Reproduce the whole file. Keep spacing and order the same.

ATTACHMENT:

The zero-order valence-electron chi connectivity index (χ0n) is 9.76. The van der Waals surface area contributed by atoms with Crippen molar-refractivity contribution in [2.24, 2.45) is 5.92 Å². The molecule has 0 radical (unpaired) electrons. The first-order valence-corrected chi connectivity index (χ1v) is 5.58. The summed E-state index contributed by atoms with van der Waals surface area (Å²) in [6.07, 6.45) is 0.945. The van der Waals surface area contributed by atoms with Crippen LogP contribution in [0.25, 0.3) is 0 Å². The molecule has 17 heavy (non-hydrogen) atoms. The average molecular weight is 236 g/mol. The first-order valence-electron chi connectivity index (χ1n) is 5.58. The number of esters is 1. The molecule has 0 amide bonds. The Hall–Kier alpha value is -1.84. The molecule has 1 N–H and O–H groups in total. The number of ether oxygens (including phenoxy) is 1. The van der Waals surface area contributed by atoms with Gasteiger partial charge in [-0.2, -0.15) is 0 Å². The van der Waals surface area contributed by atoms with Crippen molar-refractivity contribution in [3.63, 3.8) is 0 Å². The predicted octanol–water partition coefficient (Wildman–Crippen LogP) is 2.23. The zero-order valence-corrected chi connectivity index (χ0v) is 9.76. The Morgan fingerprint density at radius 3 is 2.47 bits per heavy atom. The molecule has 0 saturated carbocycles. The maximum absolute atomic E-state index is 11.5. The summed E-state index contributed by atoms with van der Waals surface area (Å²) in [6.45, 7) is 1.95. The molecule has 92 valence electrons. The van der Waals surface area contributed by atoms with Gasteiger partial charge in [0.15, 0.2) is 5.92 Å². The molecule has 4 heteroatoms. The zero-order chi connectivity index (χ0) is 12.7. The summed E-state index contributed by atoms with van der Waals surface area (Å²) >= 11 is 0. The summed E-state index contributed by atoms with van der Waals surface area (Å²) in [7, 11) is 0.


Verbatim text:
The zero-order valence-electron chi connectivity index (χ0n) is 9.76. The van der Waals surface area contributed by atoms with Crippen molar-refractivity contribution in [2.24, 2.45) is 5.92 Å². The molecule has 0 radical (unpaired) electrons. The first-order valence-corrected chi connectivity index (χ1v) is 5.58. The summed E-state index contributed by atoms with van der Waals surface area (Å²) in [6.07, 6.45) is 0.945. The van der Waals surface area contributed by atoms with Crippen LogP contribution in [0.25, 0.3) is 0 Å². The molecule has 17 heavy (non-hydrogen) atoms. The average molecular weight is 236 g/mol. The first-order valence-electron chi connectivity index (χ1n) is 5.58. The number of esters is 1. The molecule has 0 amide bonds. The Hall–Kier alpha value is -1.84. The molecule has 1 N–H and O–H groups in total. The number of ether oxygens (including phenoxy) is 1. The van der Waals surface area contributed by atoms with Gasteiger partial charge in [-0.2, -0.15) is 0 Å². The van der Waals surface area contributed by atoms with Crippen molar-refractivity contribution in [3.63, 3.8) is 0 Å². The predicted octanol–water partition coefficient (Wildman–Crippen LogP) is 2.23. The zero-order valence-corrected chi connectivity index (χ0v) is 9.76. The Morgan fingerprint density at radius 3 is 2.47 bits per heavy atom. The molecule has 0 saturated carbocycles. The maximum absolute atomic E-state index is 11.5. The summed E-state index contributed by atoms with van der Waals surface area (Å²) in [6.45, 7) is 1.95. The molecule has 92 valence electrons. The van der Waals surface area contributed by atoms with Gasteiger partial charge in [0.15, 0.2) is 5.92 Å². The molecule has 4 heteroatoms. The zero-order chi connectivity index (χ0) is 12.7. The summed E-state index contributed by atoms with van der Waals surface area (Å²) >= 11 is 0. The summed E-state index contributed by atoms with van der Waals surface area (Å²) in [7, 11) is 0.